A look inside “Street Cred” by Keisha Lambert:
Tinney Contemporary’s latest exhibition, “Street Cred” featuring world-renowned street artists Blek De Rat, Mr. Brainwash, Seen, Risk as well as Nashville’s own Chris Zydek. ‘Street Cred’ is curated through a collaboration with Brian Greif, co-founder of the Nashville Walls Project. Curated with unification in mind, “Street Cred” features work from the original epicenters of graffiti. The ‘Golden Age’ of graffiti originated in the late 1970’s and early 1980’s. From the billboards, subways, and streets of Los Angeles to the sides of architecture in London gave rise to the ubiquitous Street Art movement. The underlying motif of each of these artists is to showcase the compelling relationship between humanity and the streets.
Xavier Prou travelled from Paris to the streets of New York City and had his curiosity peaked by the ambiguous scribbles strewn across the buildings and subways. Prou questioned the origin and intent behind the marks. The initial motive of graffiti is held within the anti-authoritarian or counter-cultural drive. Upon returning to home, Prou knew that he wanted to leave his mark on the Parisian streets. Xavier Prou chose the tag name of Blek Le Rat inspired by a comic series ‘Blek Le Roc’. He viewed the term ‘Rat’ as an anagram for art. Rats also served as an icon of invasive species of Paris and metaphorically rooted in giving art back to the people of the city. Blek Le Rat also felt that in respect to the architecture, he would need more finesse in his application of paint. Speed and transport of paint was another important factor after Blek Le Rat faced a run-in with the authorities. Thinking back to his early memories, he recalled the spread of the Italian Fascist Propaganda through the stencil posters of Mussolini. This drew him to develop the detailed, painstaking process of paper-cutting and transporting of stencil graffiti. He is now given the moniker as the ‘Father of Stencil Graffiti. His art became more emblazoned through a more political lens within society. It was the beginning of disenfranchised citizens expressing their dissatisfaction with society through graffiti—a view just as poignant today. Blek Le Rat also referenced historical elements within Art in his stencil graffiti such as Dali, Picasso, and Michelangelo. At a 30-year Retrospective of Blek Le Rat at the San Francisco MoMa, he tagged a fence post with an array of his stencil art graffiti. This piece is currently on view at Tinney Contemporary’s “Street Cred.” It is the quintessential unification piece of the show—containing countless tags of adornment from numerous graffiti artists across the globe.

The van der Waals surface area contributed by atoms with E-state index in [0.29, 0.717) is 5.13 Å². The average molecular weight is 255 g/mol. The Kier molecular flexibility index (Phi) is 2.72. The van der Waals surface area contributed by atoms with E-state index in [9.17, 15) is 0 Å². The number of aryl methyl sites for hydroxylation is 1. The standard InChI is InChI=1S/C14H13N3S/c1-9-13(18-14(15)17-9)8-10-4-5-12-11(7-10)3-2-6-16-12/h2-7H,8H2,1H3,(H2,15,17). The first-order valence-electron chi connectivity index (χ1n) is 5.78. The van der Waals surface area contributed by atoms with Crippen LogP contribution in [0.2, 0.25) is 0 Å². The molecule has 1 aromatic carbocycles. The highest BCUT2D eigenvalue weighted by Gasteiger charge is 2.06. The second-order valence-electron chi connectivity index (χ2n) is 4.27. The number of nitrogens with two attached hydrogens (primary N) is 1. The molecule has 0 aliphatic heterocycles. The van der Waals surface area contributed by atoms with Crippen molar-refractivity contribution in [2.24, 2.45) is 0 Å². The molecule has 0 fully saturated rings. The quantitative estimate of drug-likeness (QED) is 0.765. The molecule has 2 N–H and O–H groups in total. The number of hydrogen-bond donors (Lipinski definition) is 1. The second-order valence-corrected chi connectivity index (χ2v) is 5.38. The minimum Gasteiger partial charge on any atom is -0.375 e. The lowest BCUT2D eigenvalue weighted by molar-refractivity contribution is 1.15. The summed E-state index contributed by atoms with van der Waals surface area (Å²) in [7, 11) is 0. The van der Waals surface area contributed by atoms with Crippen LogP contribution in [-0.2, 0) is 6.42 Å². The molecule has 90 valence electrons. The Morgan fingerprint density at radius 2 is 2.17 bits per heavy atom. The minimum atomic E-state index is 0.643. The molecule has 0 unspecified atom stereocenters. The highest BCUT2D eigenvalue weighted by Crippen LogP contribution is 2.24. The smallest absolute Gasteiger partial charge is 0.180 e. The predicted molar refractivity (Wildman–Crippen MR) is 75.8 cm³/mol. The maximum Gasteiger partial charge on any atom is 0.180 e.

Closer to home in the 1980’s, Kelly Graval was in the Streets of Los Angeles, beginning his career as a graffiti artist. He started by finding spray cans inside his uncle’s garage and testing them on the street with the tag name of ‘Surf.’ This tag became too associated with his name because he always carried a surf board and spray cans inside of his car. He began to get too much ‘heat’ from the police and soon changed his tag to what is known today as ‘Risk.’ This was not only a label; it also reflected the style of his graffiti. He was known for ‘Going for the Heavens’ by tagging and painting extremely dangerous to reach billboards and overpasses. Risk began to get much notoriety early in his career from the highly attuned color play and artistry of his tags. If the thought, “I have seen this style before” crosses one’s mind; it is because in the mid-1980’s Risk published a cover on underground ‘Ghetto Art Magazine’ that distributed his how-to guide on graffiti lettering. This caused his style of graffiti to spread like wildfire.
Risk has always been a multi-disciplinary artist and entrepreneur having started his own clothing company ‘Third Rail’ and serving as a set designer for Michael Jackson and the Rolling Stones. ‘Street Cred’ features his well-known ‘Rolling Risky’ piece cultivated by the Rolling Stones emblem. Today, Risk operates his own gallery in LA championing local street artists within the city. He still features his own wide breadth of work containing canvases coated with car paint, neon lettering, and sculptural works that contain his ingrained California Surf and Car Culture motif.
Across the coast in the 1970’s, Richard Mirando began infiltrating the New York City subways at the early age of twelve years old. The tag name that he identified his work with was ‘SEEN.’ This stemmed from the ubiquitous nature of graffiti itself. Across the streets of New York, Seen’s work came to providence with his bringing to life of imagery of comic book characters and super heroes. With the New York subway battle against graffiti coming to paramount in 1981, Seen began to paint his work on canvas. Due to Seen’s mastery of color and level of prestige in the Graffiti world, Seen’s work was shown alongside Keith Haring, Jean-Michel Basquiat, and Andy Warhol.
Local artist Chris Zydek brought ideas of ancient geometry and harmony to the walls of Nashville in his meticulous approach to street art. Within the gallery walls, his work allowed the viewer to be able to appreciate his subtle shadows and precise mark-making. It evokes a thoughtful and meditative approach to the application of paint. Street Cred is available to see in person until August 23rd 2019 to experience the work of established local artists as well as Street Art legends in one space.